Then, to achieve pitch splitting as discussed above, a second photoresist layer 20′ is applied over the patterned hard mask and also patterned by exposure and development, resulting in the structure shown in FIG. 1D, and conventional etching again performed, as described above, to transfer the photoresist pattern to the hard mask 19, as shown in FIG. 1E. The remaining photoresist is then stripped, leaving the hard mask as patterned by the second lithography mask (and the first lithography mask) with the organic underlayer 18 in place as shown in FIG. 1F. If desired or necessary due to the proximity of the openings in the hard mask pattern required for a given device design, one or more additional sequences of applying and patterning a photoresist over the patterned hard mask, etching of the hard mask and removal of the residual photoresist can be performed. At this point, some refinements of the hard mask pattern can be achieved by block-out masking, if needed in regard to less than all features formed in the hard mask, and adjustment of aperture size by additional etching to enlarge the features or by anisotropic deposition of material and isotropic etch to reduce feature size, much in the nature of forming sidewall spacers on other structures. Such refinement processes can also be performed on hard mask apertures prior to application and patterning of any of the sequence of further photoresists, with or without block-out masking; possibly allowing some block out masking processes to be omitted.

When the hard mask patterning is complete, suitable conventional etching is again performed to transfer the hard mask pattern thus achieved by the pitch split processing to the device layer 12 and shown in cross-section (g) and the hard mask optionally removed as shown in cross-section (h). It should be noted that since the hard mask 19 and OPL 18 are selectively etchable relative to each other and the hard mask pattern is actually composed of a hard mask ARC layer and the OPL layer which are similarly patterned, a wide variety of etchants and process parameters can be used for transferring the pattern to the underlying material and the etch may be freely designed as may be appropriate to that underlying material.

It should be noted that pitch splitting cannot be achieved, especially for very small and closely spaced features, simply by multiple exposures of a single photoresist layer since an edge of a lithographic exposure mask will produce some diffraction that will partially expose the photoresist in areas which do not correspond to patterns in the lithographic exposure mask. For very small and closely spaced features, the photoresist is generally formed to be very thin for reasons noted above; requiring less exposure while the proximity of intended features (and possibly so-called assist features which exploit diffraction to increase or decrease exposure of particular areas) virtually guarantees that diffraction patterns will overlap the intended patterns causing additional and often cumulative exposure; distorting the pattern that will be developed in the photoresist. Therefore, each lithographic exposure using a different pitch splitting lithographic mask must be followed by at least one etching process to transfer the pattern to the hard mask and a new photoresist layer applied over the patterned hard mask and patterned to incrementally develop the desired hard mask pattern. Possibly, additional etching processes may be required to adjust the hard mask pattern to enlarge or shrink pattern features as alluded to above. An additional etching process is required to transfer the hard mask pattern to device layer 12.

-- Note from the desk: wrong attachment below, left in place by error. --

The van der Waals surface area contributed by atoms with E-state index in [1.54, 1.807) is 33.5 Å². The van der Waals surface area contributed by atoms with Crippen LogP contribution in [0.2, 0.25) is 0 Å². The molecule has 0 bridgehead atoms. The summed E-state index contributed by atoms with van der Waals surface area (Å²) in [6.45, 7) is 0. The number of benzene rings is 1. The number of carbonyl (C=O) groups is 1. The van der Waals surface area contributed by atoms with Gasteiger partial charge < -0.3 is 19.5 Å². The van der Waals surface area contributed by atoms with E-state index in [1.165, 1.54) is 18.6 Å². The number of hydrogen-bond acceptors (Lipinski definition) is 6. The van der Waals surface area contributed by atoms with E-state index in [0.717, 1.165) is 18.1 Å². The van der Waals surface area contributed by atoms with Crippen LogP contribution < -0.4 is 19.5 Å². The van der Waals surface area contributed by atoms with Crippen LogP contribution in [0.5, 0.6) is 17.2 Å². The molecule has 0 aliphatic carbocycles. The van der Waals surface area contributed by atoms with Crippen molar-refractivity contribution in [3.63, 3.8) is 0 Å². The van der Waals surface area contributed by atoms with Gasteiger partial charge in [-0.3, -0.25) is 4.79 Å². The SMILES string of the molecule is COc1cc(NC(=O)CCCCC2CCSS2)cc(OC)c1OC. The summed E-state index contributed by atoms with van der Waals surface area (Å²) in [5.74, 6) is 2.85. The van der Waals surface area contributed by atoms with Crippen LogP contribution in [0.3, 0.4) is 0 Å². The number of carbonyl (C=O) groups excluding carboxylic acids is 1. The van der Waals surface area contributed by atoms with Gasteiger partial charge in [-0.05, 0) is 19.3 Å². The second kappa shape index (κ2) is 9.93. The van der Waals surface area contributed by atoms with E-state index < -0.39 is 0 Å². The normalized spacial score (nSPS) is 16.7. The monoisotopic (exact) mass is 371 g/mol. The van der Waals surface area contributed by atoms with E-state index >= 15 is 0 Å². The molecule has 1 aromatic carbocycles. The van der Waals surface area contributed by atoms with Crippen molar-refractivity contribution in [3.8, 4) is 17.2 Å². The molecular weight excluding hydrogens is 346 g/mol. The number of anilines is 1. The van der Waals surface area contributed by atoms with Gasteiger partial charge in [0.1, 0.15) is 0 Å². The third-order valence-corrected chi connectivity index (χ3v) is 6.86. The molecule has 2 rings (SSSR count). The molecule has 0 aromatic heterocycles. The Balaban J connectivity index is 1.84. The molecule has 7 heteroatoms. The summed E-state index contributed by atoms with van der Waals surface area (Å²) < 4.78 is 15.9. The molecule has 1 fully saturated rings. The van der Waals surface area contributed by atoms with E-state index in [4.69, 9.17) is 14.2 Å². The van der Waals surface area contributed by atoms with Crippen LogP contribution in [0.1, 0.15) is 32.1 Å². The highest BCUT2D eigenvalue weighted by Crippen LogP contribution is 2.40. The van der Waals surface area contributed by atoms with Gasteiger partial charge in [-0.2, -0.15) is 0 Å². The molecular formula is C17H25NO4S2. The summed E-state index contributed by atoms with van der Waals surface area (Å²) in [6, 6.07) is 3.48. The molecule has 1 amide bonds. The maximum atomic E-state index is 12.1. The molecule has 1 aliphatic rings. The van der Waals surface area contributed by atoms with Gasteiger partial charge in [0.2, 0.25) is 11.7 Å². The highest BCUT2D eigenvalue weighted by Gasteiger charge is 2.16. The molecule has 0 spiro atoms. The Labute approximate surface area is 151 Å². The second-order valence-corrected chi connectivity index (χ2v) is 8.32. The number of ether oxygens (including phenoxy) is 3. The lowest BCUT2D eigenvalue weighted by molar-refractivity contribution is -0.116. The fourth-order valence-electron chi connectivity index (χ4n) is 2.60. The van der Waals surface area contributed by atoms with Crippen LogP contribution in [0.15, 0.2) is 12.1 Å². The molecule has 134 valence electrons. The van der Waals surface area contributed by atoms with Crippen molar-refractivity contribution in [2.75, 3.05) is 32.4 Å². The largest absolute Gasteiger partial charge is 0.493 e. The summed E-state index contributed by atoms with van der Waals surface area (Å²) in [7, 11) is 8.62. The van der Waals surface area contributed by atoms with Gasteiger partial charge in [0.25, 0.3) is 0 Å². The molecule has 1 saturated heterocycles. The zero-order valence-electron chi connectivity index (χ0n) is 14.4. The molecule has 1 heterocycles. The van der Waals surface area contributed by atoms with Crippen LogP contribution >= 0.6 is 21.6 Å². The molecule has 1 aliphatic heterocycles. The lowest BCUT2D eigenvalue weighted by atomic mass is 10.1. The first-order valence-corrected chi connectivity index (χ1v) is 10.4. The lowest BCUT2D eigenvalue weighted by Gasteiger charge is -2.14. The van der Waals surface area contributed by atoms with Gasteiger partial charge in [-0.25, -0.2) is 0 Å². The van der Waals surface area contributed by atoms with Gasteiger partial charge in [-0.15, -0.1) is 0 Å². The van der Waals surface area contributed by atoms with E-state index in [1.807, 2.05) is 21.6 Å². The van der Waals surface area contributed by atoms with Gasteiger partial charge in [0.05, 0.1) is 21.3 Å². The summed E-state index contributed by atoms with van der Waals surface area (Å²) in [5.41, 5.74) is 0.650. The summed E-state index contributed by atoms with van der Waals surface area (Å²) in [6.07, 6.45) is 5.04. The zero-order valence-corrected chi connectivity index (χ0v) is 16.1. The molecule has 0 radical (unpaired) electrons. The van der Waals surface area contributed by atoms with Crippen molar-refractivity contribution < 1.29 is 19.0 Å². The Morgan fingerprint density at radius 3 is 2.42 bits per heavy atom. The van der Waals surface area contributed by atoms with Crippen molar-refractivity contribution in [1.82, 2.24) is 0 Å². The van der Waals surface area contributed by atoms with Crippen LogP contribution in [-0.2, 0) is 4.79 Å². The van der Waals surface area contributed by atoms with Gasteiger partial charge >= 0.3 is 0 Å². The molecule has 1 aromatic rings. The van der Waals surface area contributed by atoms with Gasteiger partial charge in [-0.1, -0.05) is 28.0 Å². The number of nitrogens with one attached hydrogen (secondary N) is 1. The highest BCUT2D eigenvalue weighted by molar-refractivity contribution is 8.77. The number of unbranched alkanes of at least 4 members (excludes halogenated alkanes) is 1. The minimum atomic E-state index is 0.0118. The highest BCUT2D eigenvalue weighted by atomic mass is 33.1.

Thus it can be seen that while a pitch split process can reduce or avoid proximity effects, if conventional etching processes are employed, pitch split processes become very complex and multiply the number of etching processes required and consequent switching back and forth between the lithography track and reaction vessels for etching and storage until suitably set up reaction vessels are available, while individual etching processes may, themselves, involve substantial complexity. Such additional complexity cannot be accommodated within the lithography track of current designs of semiconductor manufacturing lines. Additional overall process complexity and some compromise of manufacturing yield is thus engendered by the need to perform such numerous etching processes outside the lithography track.